“David Stockman, former budget chief during the Reagan Administration, and a number of economists will be part of the discussion,” ….I hope he had encouraging words! Remember David was the kid who stood up and basically said Bullshit! He was removed! Quickly!

    Now we have James Danforth “Dan” Quayle who is Chairman of an international division of Cerberus Capital Management, a multi-billion dollar private equity firm, and president of Quayle and Associates. Cerberus acquired 51 percent of GMAC, General Motors’ finance arm–GMAC will become the financing source for new wholesale and retail Chrysler cars. Cerberus acquired the Austrian bank BAWAG P.S.K. and that was a fiasco with the granddaughter of President Eisenhower.

    Stated by Craig McDermott, “…it *shouldn’t* be easy for ‘citizen’ legislators to raise taxes.”

    Who is going to raise them the Federal Reserve, EU, the UN, China, or All of the Above or the Quayle Family?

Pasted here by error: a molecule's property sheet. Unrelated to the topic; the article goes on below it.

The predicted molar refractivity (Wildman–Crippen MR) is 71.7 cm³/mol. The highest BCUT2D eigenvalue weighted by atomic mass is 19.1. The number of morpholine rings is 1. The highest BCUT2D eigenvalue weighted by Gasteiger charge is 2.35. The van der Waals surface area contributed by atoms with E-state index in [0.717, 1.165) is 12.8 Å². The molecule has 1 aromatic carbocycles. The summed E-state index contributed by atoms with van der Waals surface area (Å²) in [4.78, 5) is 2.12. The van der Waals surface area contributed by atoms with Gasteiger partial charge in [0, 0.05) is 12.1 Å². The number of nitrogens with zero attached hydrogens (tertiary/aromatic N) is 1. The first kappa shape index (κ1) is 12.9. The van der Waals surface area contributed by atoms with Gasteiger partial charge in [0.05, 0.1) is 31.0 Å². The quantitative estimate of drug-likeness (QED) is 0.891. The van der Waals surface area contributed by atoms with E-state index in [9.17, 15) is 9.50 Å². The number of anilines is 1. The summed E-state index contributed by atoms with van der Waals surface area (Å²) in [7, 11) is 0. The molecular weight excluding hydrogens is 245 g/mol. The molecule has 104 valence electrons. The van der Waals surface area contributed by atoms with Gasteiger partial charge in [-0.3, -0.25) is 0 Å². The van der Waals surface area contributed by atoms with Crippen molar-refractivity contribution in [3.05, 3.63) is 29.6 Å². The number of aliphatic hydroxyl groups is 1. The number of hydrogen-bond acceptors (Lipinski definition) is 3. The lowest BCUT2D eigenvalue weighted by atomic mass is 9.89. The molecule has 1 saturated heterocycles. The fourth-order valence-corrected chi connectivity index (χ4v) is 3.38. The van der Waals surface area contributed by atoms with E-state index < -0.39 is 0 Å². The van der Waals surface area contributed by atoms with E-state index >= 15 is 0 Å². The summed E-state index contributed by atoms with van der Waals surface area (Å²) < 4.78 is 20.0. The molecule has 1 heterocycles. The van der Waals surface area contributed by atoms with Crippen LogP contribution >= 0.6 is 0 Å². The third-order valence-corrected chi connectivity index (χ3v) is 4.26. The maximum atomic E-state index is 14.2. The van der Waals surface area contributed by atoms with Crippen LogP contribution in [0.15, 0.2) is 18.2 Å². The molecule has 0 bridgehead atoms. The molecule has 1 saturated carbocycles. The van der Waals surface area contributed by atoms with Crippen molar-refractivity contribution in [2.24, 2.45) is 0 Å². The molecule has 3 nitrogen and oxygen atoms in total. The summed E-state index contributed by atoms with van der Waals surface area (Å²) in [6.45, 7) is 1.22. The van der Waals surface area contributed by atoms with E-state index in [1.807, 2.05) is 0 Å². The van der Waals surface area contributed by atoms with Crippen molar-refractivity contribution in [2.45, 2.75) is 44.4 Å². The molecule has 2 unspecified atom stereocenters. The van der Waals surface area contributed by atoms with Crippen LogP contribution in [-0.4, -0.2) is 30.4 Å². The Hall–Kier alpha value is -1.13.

Don Karg

  2. Craig, thanks for your post. I was going to get to this but you have done an excellent summary.

    I will take exception to two of your suggestions, however. Prop. 108 should be repealed, not just suspended. And a super-majority vote should never be required for tax and spend matters, the principal function of government. A super-majority is undemocratic and can empower a tyranny of the minority, as we have witnessed here in Arizona since 1992. A simple majority vote is the only way a republican form of government can function.

    As Thomas Jefferson stated:

    “The first principle of republicanism is that the lex majoris partis is the fundamental law of every society of individuals of equal rights; to consider the will of the society enounced by the majority of a single vote as sacred as if unanimous is the first of all lessons in importance, yet the last which is thoroughly learnt. This law once disregarded, no other remains but that of force, which ends necessarily in military despotism.” –Thomas Jefferson to Alexander von Humboldt, 1817.